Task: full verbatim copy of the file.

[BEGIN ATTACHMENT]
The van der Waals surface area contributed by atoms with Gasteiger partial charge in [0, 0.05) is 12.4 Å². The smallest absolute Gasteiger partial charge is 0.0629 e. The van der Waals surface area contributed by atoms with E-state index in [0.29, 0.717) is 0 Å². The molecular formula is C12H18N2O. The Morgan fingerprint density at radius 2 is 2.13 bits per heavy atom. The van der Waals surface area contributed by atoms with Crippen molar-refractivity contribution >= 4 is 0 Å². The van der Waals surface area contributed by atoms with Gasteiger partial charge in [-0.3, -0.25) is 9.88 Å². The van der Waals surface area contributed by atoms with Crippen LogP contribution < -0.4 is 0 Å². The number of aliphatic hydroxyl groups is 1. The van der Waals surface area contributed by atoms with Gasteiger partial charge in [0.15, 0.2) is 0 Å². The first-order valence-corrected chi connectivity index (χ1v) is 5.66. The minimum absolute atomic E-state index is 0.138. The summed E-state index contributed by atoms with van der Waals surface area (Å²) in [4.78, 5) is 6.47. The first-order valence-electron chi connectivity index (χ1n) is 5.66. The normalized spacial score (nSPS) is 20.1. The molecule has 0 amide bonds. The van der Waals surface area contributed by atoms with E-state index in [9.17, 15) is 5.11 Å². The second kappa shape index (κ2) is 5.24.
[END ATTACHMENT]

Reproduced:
The van der Waals surface area contributed by atoms with Gasteiger partial charge in [0, 0.05) is 12.4 Å². The smallest absolute Gasteiger partial charge is 0.0629 e. The van der Waals surface area contributed by atoms with E-state index in [0.29, 0.717) is 0 Å². The molecular formula is C12H18N2O. The Morgan fingerprint density at radius 2 is 2.13 bits per heavy atom. The van der Waals surface area contributed by atoms with Crippen molar-refractivity contribution >= 4 is 0 Å². The van der Waals surface area contributed by atoms with Gasteiger partial charge in [-0.3, -0.25) is 9.88 Å². The van der Waals surface area contributed by atoms with Crippen LogP contribution < -0.4 is 0 Å². The number of aliphatic hydroxyl groups is 1. The van der Waals surface area contributed by atoms with Gasteiger partial charge in [0.15, 0.2) is 0 Å². The first-order valence-corrected chi connectivity index (χ1v) is 5.66. The minimum absolute atomic E-state index is 0.138. The summed E-state index contributed by atoms with van der Waals surface area (Å²) in [4.78, 5) is 6.47. The first-order valence-electron chi connectivity index (χ1n) is 5.66. The normalized spacial score (nSPS) is 20.1. The molecule has 0 amide bonds. The van der Waals surface area contributed by atoms with E-state index in [9.17, 15) is 5.11 Å². The second kappa shape index (κ2) is 5.24.